I don't remember the exact reference so it might be a bit hard to understand my question, but I'll try to draw the general idea that I understand Levinas to be using.
Levinas puts a kind of connection between two events like this: consider event A is a dynamic event, which can "gain" amount of something (it can be energ, weight, attention, or like Kant puts it "intensive magnitude, i.e. degree"). Now let's say this event can gain so much "magnitude", that it actually overflows with it. This overflow causes a second event, event B, to occur. From here we can say that a case of causation may be called "causation via overflow" (this is my addition, Levinas never treated it as something special, as far as I know, nor have he noted it as some case of causation, but rather simply used it).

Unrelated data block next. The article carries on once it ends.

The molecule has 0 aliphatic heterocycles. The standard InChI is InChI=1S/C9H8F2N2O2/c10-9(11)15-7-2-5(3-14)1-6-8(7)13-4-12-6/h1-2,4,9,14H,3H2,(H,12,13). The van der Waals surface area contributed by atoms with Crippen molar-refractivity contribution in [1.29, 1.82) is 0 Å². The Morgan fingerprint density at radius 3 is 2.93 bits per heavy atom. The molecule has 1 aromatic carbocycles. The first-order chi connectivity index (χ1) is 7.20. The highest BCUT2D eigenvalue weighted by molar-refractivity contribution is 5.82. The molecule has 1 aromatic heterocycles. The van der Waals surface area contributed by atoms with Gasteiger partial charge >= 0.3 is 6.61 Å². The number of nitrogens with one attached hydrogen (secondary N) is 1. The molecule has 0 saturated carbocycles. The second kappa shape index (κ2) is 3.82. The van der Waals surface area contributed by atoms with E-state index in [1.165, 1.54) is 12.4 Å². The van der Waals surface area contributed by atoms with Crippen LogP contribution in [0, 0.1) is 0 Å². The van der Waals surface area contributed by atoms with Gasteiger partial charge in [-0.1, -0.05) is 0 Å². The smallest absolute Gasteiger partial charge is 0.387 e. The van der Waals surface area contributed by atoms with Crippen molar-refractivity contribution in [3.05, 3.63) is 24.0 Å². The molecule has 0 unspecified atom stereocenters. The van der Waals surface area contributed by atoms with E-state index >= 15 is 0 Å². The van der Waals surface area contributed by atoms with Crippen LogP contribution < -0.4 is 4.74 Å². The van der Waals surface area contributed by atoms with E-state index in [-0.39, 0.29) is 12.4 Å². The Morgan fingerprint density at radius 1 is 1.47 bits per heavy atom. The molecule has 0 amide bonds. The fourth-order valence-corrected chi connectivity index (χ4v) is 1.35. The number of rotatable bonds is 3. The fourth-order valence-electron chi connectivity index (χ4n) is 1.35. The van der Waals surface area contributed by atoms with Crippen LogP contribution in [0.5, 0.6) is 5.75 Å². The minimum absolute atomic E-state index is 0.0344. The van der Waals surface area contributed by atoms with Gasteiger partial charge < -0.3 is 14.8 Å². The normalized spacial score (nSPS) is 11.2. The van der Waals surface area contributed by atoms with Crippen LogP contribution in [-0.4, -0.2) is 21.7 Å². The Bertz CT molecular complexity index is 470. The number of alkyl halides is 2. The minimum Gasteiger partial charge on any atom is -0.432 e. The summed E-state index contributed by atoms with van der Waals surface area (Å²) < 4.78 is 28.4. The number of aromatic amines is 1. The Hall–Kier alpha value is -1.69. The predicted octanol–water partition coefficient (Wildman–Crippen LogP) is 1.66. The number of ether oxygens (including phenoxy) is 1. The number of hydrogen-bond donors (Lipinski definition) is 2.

I wonder, is this kind of "causation via overflow" is something of an original thought by Levinas, or is it something known that I've simply haven't seen before?